Monday, May 29, 2017

Commutes are getting better on the Upper East Side. The lines that extended half a block on East 79th Street at York and First Avenues are a thing of the past. Waiting five minutes or more just for people to pay and board is no more.

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Press Release
Sunday, May 21, 2017

Metropolitan Transportation Authority (MTA) NYC Transit and New York City Department of Transportation (DOT) together today began service on a new Select Bus Service (SBS) route along 79th Street in Manhattan. This busy 2-mile crosstown corridor links Manhattan’s Upper East Side to the Upper West Side and serves over 14,000 riders daily.   The M79 is the 13th Select Bus Service route Citywide and the 7th in Manhattan.  Using SBS’s signature combination of dedicated bus lanes, curbside fare collection, all-door boarding and transit-signal priority, the new line is expected to both reduce travel times and increase reliability.

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Press Coverage
DNAinfo.com
Thursday, May 11, 2017

A number of East Side politicians, including Councilman Ben Kallos, Sen. Liz Krueger, and Assemblywoman Rebecca Seawright, along with the East 79th Street Neighborhood Association, petitioned the MTA for the new buses after receiving a slew of complaints from commuters who wait long periods of time for their bus to come.

"Bus service on the East Side is about to get better with brand new buses that won’t cause disruptions in service from breaking down as often,” said Kallos. “Residents complain about poor bus service every day, but after years of advocacy, we are getting the new buses we need."

The new buses will eventually phase out the older buses, which is the primary cause of "missing buses," according to Kallos. 

The buses that run on all five routes come out of the Tuskeegee Bus Depot in Harlem and are some of the oldest, Kallos said.

"When local buses end up 'missing' that further compounds the problems," he said. "The M15 had the oldest fleet in the city. This is great news for M15 riders."

Locals and politicians on both the Upper and Lower East Side have for years been asking the MTA to fix the slow local M15 service or add additional Select Bus Service stops on the route.

Upper East Side residents have pushed for more local M15 buses or at least the addition of a Select Bus Service stop at East 72nd Street since the local bus takes too long to arrive. 

"You can stand there for 25 to 35 minutes and see three Select Bus Service buses go by," said Valerie Mason, president of the East 72nd Street Neighborhood Association, last year. "In the last six years, local service has deteriorated greatly."

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Press Release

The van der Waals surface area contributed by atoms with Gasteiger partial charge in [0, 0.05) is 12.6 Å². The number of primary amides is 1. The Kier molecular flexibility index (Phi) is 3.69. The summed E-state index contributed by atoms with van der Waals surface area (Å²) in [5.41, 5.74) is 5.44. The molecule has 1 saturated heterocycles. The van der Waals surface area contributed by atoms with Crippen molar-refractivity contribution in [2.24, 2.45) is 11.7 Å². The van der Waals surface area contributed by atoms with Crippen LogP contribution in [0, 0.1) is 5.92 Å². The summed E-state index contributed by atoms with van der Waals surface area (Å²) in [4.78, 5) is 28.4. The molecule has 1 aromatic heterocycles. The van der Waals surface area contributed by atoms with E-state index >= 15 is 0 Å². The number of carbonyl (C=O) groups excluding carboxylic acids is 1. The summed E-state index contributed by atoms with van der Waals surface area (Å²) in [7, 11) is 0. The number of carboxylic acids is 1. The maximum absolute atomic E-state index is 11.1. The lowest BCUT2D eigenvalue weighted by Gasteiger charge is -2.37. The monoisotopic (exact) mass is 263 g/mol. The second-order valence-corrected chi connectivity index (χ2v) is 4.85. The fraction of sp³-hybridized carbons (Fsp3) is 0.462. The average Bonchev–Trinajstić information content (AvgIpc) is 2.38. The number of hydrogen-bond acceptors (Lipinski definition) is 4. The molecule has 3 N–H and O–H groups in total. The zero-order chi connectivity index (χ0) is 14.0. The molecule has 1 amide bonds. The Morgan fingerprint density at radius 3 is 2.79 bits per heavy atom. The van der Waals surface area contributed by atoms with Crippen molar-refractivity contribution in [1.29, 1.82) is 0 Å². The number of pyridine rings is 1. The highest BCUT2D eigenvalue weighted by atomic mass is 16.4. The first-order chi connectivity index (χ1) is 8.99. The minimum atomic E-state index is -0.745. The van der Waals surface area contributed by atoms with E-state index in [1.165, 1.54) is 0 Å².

Thursday, May 11, 2017

79 New Buses Headed to East Side to Replace Oldest Buses in Fleet
M14, M15, M101, M102, & M103 

New York, NY – Manhattan’s East Side, where seniors and others depend on buses with slow service and long waits, is getting 79 new buses to help alleviate these issues. Governor Andrew Cuomo and the MTA’s announcement of the new buses followed strong, data-driven advocacy from Council Member Ben Kallos, Senator Liz Krueger, Assembly Member Rebecca Seawright, and the East 79th Street Neighborhood.
 
The community and elected officials brought the issue of “missing buses” to the attention of then-MTA Bus Company President Darryl Irick at a meeting convened by Senator Liz Krueger. The MTA shared that bus lines based out of the Tuskegee Depot were amongst the oldest in the system, leading to more frequent than usual breakdowns, and agreed to prioritize these buses for replacement.
 
The MTA is now bringing 79 new buses with free Wi-Fi and USB charging to the Tuskegee Depot, which will provide 3 to 5 new buses per week to the M14, M15, M101, M102, and M103 lines.
 
The East 79th Street Neighborhood Association, led by Betty Cooper-Wallerstein, has been fighting for improved bus service for decades, from awarding bus operators for a job well done to distributing survey cards for residents to provide feedback on their experiences with the buses. This advocacy has ensured that quality bus service remains a top priority for elected officials who receive these cards with service complaints.
 
In 2014, Council Member Ben Kallos presented at Beta NYC's National Day of Civic Hacking event and facilitated a conversation on using MTA BusTime data to track every bus in the system at all times in order to analyze bus service. Nathan Johnson took up this challenge. In his analysis, he found “missing buses,” where fewer buses ran per hour than were scheduled.
 
In discussions facilitated by TWU Local 100 with bus operators from the Tuskegee Bus Depot, they identified frequent breakdowns and insufficient buses as two primary causes of “missing buses.” Council Member Kallos identified these issues in multiple letters and meetings with the MTA, BetaNYC, and NYU’s Center for Urban Science and Progress (CUSP).
 
Further analysis by the Bus Turnaround Coalition at BusTurnaround.nyc found:

  • M15: has the highest ridership in Manhattan at 46,029 daily riders, with more than 1 of 8 buses arriving bunched and an average speed of only 4.8 mph.
  • M101: is one of the top ten most bunched buses in the city at 1 of 6 buses arriving bunched, with the fourth highest ridership in Manhattan at 26,127 riders per day, and an average speed of only 4.9 mph.